Another challenge is the interaction between the production environment and longevity, which makes longevity more difficult to select for. The culling strategy in multiplier herds often relies on breeding values, as they aim to provide their customers with the best possible sows. This is reflected in the number of litters per sow in the two herd types. On average, DanBred multiplier sows have 2.2 litters, which is below the average number of litters for a DanBred production sow. This results in a discrepancy between longevity in production sows, in which the trait has to work (or to be expressed), and sows in multiplier herds, from which the information is collected.


New breeding methods for longevity
In DanBred, there is an increasing focus on the sow’s longevity. A new Ph.D. project at the Danish Pig Re-search Centre seeks to improve the methods used to select for longevity in the DanBred breeding program, and thereby increase the genetic progress in longevity.

The main goal of the project is to investigate the challenges surrounding the discrepancies between data on longevity from multiplier herds and the longevity of production sows. These discrepancies can be attributed to different culling strategies in multiplier and production herds. The project will use longevity data from DanBred production herds to develop mathematical models that will further improve the selection for lon-gevity in the DanBred breeding program and increase the genetic gain in future selection.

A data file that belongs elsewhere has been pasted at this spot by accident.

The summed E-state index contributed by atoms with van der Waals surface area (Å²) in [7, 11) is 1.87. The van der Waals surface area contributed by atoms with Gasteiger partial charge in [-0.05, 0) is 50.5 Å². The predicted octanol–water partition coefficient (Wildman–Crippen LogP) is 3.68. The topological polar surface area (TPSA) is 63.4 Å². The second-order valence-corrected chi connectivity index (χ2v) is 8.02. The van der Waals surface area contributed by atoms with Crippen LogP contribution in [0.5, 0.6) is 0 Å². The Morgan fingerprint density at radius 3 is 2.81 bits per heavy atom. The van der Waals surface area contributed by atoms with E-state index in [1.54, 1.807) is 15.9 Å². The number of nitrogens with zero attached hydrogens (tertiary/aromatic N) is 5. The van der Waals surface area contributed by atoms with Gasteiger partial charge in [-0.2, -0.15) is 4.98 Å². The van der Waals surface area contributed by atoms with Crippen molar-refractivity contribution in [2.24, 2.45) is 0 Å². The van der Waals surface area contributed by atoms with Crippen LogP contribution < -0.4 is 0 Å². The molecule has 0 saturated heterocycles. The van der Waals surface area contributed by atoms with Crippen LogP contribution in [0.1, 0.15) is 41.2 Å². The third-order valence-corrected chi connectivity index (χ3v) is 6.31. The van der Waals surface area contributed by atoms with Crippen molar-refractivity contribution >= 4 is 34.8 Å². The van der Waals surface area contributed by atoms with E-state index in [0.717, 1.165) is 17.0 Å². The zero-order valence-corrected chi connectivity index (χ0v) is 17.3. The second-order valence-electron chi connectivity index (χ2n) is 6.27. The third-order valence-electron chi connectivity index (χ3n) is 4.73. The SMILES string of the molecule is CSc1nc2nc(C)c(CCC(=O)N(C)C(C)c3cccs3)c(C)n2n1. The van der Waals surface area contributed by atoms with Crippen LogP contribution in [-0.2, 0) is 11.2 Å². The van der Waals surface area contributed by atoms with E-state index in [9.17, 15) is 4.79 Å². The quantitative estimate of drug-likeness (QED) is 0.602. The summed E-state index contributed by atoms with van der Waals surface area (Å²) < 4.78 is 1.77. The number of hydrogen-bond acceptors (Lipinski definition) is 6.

“Using data from production herds rather than data from multiplier herds will solve the first challenge in rela-tion to breeding for longevity, but it will also create new challenges. Production sows are rotationally cross-bred. This is a challenge, as most of the breeding value estimation methods are based on purebred animals, and these methods have primarily been extended to only cover breeding value estimation of F1 offspring. However, we will solve this challenge by using relatively untouched methods for genetic analysis in cross-bred animals regardless of their composition of breed,” says Ph.D. student Bjarke Grove Poulsen, who just started the project.

Improving the method for selection of longevity in the DanBred breeding program will increase the robust-ness and sustainability of future DanBred sows.



  • Measuring longevity:
    • Longevity can be measured as either the number of days from birth to culling, or the number of days from first farrowing to culling. But it can also be measured as the number of litters produced or total production of piglets.
  • Genetics of longevity:
    • Longevity is a low-to-moderately heritable trait. Estimated heritability in studies on Landrace and Yorkshire pigs typically vary between 0.08 to 0.17 . The variation in heritability is not only due to breed differ-ences, but also due to data quality and differences in the environments in which the trait is recorded.
  • Longevity in DanBred’s breeding goals:
    • Longevity has been part of the breeding goals for DanBred Landrace and DanBred Yorkshire since 2006. It is defined as the probability that a sow will be mated after her first litter, which serves as an indicator of the reproductive lifetime of the sow.
    • Phenotypic records on longevity are obtained from DanBred’s multiplier herds. The phenotype of longevity is available for individual sows at the same time as recordings of litter size of first parity. Thereby, you avoid a time lag, which would often be problematic if longevity was recorded over the total lifetime of the sow.